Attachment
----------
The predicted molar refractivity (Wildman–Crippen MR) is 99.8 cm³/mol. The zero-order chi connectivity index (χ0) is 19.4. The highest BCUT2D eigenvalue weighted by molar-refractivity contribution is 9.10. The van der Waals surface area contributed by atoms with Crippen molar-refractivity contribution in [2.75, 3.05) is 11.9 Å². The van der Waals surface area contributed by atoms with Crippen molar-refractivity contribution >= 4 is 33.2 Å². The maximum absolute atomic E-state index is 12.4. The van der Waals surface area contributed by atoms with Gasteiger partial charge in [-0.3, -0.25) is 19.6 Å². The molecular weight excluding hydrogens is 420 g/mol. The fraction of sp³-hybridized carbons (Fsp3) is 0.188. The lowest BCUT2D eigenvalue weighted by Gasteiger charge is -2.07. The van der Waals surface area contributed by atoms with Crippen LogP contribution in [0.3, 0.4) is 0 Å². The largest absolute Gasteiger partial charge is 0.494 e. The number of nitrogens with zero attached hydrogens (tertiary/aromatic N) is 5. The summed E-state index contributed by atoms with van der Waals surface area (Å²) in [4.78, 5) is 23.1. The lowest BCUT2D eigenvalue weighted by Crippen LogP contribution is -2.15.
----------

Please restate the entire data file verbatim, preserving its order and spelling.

The predicted molar refractivity (Wildman–Crippen MR) is 99.8 cm³/mol. The zero-order chi connectivity index (χ0) is 19.4. The highest BCUT2D eigenvalue weighted by molar-refractivity contribution is 9.10. The van der Waals surface area contributed by atoms with Crippen molar-refractivity contribution in [2.75, 3.05) is 11.9 Å². The van der Waals surface area contributed by atoms with Crippen molar-refractivity contribution >= 4 is 33.2 Å². The maximum absolute atomic E-state index is 12.4. The van der Waals surface area contributed by atoms with Gasteiger partial charge in [-0.3, -0.25) is 19.6 Å². The molecular weight excluding hydrogens is 420 g/mol. The fraction of sp³-hybridized carbons (Fsp3) is 0.188. The lowest BCUT2D eigenvalue weighted by Gasteiger charge is -2.07. The van der Waals surface area contributed by atoms with Crippen LogP contribution in [0.3, 0.4) is 0 Å². The largest absolute Gasteiger partial charge is 0.494 e. The number of nitrogens with zero attached hydrogens (tertiary/aromatic N) is 5. The summed E-state index contributed by atoms with van der Waals surface area (Å²) in [4.78, 5) is 23.1. The lowest BCUT2D eigenvalue weighted by Crippen LogP contribution is -2.15.